Figure 3.  Structure of a network $ G^{\tau,k} $ in which the connected component $ D $ has maximum delay $ \tau \geq 2 $ in every node and the connected component $ G $ has maximum delay $ \tau = 1 $ in every node. Additionally, the subset $ \partial $ contains every node in $ D $ whose have a neighbour in $ G $. (a).- The connected component $ G $ has an arbiratry topology. (b).- The connected component $ G $ is a bipartite graph. As it is shown in Proposition 1, the structure of $ G $ may condition the existance of different type of attractors for a conjunctive network

    Figure 4.  A scheme of the dynamics of a node $i \in \partial $ that is in state 0 in some time step t. Note that before the sequence of states Ï„; Ï„ âˆ' 1;...; 0 we don’t know the state of i and we note it as? in order to illustrate this situation. As a consequence of the fact that the maximum delay Ï„ is even together with the fact that two nodes in state 0 can not be neighbours we have that there are no attractor different from the fixed points $\overrightarrow 1 $ and $\overrightarrow 0 $.

    Figure 5.  (a) A network $ G^{\tau,k} $ with maximum delay $ \tau = 3 $ and $ 10 $ nodes exhibiting an attractor of period $ 8 $. This network is defined by connecting the network $ D $ (squares and non-colored circles) to a component with maximum delay $ \tau = 1 $ in every vertex (gray nodes). The nodes $ 1 $ and $ 2 $ (in grey) are the only nodes in $ G^{\tau,k} $ with maximum delay $ \tau = 1 $. In addition, nodes represented by squares and non-coloured circles have maximum delay $ \tau = 3 $. Finally, nodes represented by squares are the nodes in the interface between the component $ D $ and $ G $ (we called this set $ \partial $ in the latter section), and nodes represented by non-coloured circles are the ones that have no neighbours in $ G $. (b) Configuration of an attractor with period $ 8 $ defined over the network showed in (a)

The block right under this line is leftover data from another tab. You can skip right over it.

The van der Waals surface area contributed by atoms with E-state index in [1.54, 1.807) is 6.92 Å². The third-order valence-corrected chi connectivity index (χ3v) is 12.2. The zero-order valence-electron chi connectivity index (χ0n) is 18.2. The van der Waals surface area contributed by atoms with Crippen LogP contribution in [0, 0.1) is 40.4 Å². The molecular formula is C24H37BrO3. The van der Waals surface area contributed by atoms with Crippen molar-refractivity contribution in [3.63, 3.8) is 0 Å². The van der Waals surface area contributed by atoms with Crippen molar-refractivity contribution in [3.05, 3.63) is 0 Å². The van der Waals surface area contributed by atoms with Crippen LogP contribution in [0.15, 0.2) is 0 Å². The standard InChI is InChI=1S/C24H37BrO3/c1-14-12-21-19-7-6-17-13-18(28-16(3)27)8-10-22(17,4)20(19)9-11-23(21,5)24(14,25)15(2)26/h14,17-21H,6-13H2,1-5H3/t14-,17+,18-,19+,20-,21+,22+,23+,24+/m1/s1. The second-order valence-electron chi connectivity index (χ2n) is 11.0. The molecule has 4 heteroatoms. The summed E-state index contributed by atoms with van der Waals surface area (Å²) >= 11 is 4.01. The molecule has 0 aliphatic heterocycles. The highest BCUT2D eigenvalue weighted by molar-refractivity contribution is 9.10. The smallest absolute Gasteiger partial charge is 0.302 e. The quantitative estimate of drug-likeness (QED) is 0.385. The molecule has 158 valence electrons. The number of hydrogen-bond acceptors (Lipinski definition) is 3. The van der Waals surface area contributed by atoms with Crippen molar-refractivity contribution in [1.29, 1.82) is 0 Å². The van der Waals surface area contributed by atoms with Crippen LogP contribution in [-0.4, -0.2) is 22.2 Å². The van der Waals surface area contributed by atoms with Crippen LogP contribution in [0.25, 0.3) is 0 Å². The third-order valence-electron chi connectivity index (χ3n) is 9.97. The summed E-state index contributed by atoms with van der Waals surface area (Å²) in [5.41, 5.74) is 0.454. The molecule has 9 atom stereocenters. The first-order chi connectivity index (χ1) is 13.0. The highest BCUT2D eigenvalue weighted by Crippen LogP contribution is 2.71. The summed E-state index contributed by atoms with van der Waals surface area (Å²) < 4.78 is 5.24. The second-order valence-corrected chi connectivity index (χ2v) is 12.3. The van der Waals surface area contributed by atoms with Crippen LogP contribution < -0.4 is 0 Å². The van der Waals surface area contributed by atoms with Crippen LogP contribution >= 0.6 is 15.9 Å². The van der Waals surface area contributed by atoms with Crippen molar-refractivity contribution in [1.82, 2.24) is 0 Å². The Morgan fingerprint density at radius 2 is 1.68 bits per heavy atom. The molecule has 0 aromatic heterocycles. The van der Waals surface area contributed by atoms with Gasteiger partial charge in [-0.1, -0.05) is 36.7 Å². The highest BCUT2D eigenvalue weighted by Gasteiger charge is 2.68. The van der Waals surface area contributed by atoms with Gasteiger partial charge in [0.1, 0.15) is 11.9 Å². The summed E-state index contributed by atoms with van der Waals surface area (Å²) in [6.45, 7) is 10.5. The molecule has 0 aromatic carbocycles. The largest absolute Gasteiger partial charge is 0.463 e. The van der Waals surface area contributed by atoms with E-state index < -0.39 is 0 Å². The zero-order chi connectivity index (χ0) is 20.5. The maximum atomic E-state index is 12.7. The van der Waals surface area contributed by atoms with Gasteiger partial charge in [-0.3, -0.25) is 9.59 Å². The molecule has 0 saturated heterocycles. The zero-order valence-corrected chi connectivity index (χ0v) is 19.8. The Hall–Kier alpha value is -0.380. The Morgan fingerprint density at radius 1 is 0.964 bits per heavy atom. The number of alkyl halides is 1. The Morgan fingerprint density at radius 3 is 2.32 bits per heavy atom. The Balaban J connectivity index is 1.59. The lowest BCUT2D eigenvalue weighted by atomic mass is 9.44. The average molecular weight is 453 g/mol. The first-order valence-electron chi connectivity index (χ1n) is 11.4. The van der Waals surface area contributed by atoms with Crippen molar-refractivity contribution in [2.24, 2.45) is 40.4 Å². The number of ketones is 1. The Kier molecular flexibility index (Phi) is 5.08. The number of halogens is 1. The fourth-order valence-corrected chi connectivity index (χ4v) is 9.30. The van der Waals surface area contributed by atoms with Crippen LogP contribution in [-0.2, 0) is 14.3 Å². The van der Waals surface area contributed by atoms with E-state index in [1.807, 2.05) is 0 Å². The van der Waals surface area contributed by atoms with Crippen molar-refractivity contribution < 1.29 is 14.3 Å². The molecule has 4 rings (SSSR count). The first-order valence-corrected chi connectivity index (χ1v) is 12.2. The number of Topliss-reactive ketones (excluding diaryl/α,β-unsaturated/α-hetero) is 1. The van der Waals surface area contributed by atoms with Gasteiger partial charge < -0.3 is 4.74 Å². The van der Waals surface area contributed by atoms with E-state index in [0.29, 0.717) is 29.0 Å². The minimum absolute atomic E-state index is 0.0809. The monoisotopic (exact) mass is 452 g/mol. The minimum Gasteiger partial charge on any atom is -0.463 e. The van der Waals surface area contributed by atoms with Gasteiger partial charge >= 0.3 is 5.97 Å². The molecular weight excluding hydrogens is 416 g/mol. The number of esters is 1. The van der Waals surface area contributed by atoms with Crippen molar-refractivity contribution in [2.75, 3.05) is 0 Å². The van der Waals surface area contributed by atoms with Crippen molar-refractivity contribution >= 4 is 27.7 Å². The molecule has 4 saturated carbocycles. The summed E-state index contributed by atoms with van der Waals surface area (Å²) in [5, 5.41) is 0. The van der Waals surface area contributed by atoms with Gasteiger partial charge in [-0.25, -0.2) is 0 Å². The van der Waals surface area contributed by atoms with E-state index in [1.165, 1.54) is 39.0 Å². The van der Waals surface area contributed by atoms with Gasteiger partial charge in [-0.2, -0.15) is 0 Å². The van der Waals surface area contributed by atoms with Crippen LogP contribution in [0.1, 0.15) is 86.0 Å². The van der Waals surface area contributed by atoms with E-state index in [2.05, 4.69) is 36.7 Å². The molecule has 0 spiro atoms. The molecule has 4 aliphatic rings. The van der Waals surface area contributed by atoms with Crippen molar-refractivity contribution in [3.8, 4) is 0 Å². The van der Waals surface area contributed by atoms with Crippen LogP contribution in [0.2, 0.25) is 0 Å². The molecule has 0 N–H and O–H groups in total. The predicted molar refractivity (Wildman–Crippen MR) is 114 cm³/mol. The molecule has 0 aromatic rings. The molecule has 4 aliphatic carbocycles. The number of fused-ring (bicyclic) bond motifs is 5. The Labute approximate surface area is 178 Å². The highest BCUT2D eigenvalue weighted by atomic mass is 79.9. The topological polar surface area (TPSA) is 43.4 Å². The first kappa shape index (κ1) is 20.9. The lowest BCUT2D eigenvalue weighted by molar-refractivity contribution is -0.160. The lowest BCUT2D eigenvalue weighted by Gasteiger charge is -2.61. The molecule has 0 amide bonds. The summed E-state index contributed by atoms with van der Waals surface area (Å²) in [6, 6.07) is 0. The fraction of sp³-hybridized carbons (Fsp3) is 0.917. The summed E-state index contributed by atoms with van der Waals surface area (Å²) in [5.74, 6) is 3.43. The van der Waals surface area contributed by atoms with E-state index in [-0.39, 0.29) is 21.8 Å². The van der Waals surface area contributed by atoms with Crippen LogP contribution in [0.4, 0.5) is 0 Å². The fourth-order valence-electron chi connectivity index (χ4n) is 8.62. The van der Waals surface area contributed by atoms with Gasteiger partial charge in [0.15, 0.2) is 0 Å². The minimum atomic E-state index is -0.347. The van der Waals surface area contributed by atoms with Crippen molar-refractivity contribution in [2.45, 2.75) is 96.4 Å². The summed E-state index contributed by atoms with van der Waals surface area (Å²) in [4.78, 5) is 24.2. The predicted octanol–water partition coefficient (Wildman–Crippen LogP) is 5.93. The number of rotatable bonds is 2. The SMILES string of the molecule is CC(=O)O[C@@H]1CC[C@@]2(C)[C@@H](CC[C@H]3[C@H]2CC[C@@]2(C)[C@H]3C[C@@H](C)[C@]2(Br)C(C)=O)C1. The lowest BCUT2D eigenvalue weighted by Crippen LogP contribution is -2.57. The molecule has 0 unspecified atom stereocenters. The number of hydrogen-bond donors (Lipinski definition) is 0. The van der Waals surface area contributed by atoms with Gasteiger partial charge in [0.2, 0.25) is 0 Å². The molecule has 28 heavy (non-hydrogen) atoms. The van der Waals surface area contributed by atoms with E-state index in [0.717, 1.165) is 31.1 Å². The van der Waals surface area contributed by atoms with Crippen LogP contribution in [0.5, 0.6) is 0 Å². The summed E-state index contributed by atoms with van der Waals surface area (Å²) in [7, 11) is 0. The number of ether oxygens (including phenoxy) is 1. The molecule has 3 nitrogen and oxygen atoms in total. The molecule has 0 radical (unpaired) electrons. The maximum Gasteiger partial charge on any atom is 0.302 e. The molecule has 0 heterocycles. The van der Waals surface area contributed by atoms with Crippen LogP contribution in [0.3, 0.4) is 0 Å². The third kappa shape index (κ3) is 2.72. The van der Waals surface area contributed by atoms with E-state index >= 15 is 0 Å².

Figure 6.  Attractors with period $ p = \tau +1 $ for $ \tau = 2 $ and $ \tau = 3 $

    Figure 7.  Structure of the $ j $-th block used in Proposition 5 to define a conjunctive network with firing memory and maximum delay values $ dt_i = \tau $ for every node $ i $ that admits attractors with period $ k(\tau+1) $. Every circle in the figure represents clock $ C(B_j)_{r,l} $ associated to a node $ r $ represented by a square. This gadget has $ \tau + 1 $ nodes and every node has $ \tau -1 $ clocks